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Showing posts from September, 2012

Support Your Test Team

If you can keep your head when all about you customers and colleagues are losing theirs and blaming it on you then, with apologies to Kipling, you'll stand a decent chance of being comfortable in tech support. I often think about the crossover between support and test and I've recruited people with support experience to work as testers more than once. I've also  noted before that I have my test team watch all support traffic and it's common in many companies for testers to be brought in for advice and to test fixes for issues that start as support tickets. But being the owner of a hard-to-reproduce high-value support issue, without a buffer between you and the customer who is experiencing the pain, being the one responsible for working out what the issue is and identifying a workaround adds piquancy and urgency and pressure to the diagnostic task. This kind of thing is often more constrained than the average test mission. In this scenario you know that there&#

Decide Not, Not Not Decide

The older I get the miser I become. By which I mean that I more jealously guard the resource that I have and do my best to avoid spending it where I don't want or need to. Amongst my pet peeves (and I've collected a lot over the years) is the way in which unresolved upstream decision points can impact downstream. That's not to say I think all choices have to be made instantly (although there is theory on efficient decision-making e.g.  satisficing ) but I do think that clarity is imperative. When I'm waiting for a decision to license some further action on my part I don't want to have to expend energy and resources keeping possible options - and their dependencies - open, keeping resource on hold ready for an always impending decision - and perhaps compromising my other missions - and remembering to look up periodically to see whether the decision has arrived. When I'm waiting for a decision, I want the decision maker to be open about (a) what the chose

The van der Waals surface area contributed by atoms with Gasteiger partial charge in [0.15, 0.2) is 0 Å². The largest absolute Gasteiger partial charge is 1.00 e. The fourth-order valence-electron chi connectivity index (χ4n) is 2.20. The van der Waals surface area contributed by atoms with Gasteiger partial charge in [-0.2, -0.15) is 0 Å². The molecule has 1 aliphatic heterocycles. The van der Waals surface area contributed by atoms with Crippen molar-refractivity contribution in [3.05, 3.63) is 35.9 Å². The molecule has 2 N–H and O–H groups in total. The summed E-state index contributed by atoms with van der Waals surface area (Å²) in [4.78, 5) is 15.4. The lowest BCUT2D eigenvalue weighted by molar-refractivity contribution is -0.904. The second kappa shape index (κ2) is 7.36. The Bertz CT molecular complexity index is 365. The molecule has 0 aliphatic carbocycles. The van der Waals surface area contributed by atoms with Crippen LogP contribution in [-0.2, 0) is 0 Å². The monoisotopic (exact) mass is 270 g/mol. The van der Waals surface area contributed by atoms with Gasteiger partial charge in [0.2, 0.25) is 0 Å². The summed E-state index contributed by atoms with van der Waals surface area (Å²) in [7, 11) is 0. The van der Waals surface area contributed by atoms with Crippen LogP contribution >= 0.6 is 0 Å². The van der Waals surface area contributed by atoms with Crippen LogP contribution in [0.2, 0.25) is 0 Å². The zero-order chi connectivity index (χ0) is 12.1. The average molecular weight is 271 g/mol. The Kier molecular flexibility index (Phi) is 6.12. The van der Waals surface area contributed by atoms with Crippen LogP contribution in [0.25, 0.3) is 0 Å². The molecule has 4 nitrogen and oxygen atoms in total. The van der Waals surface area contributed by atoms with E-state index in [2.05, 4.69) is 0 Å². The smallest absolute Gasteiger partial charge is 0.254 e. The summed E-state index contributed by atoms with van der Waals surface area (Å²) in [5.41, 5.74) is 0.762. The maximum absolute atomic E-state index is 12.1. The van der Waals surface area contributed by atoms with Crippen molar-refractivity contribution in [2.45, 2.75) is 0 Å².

The Test in Test Match

There are times when getting a stakeholder to agree that there's a problem is not easy. Then there are times where, having found a stakeholder who accepts the existence of an issue, you have difficulty persuading them that it's important to find a solution to it now.  And then there are those times when, having found a sponsor who both recognises and wants to relieve the particular headache you've identified, they can't get past some narrow view of it - either in terms of the problem space or the complexity of the necessary solution or both - and you end up with incomplete fixes that might focus on a particular case or which will fail in logic for some subset of cases and perhaps even compromise the integrity of the implementation to boot. Limited-overs cricket found itself in this position a few years ago. In this format of cricket the two teams each bat for one innings to try to score runs given a set number of balls bowled to them and within a set number of wic

Now and Then

Now and then I have days where I seem to be a mistake magnet. When I seem to be tripping over issues while getting repro for the unexpected behaviours observed during diagnosis of side-effect of a problem I wasn't even trying to provoke. Days where, when I close my eyes for a minute, I'm suddenly in the back of an open-top limousine cruising down Defect Drive with bug reports showering me like ticker tape. On those days, it's tempting to think about some rose-tinted previous release where "everything" "worked" or the requirements weren't attached to a bungee rope or the interested parties had a common lexicon or the team wasn't spelled tiiiiim or whatever. But that's just a waste of time and mental energy, and likely to lead to ennui and sourness. (OK, extra ennui and sourness.) When I find myself at the top of that slippery slope, I remember the wise words of Mark E. Smith in It's A Curse : "Balti and Vimto and Spangles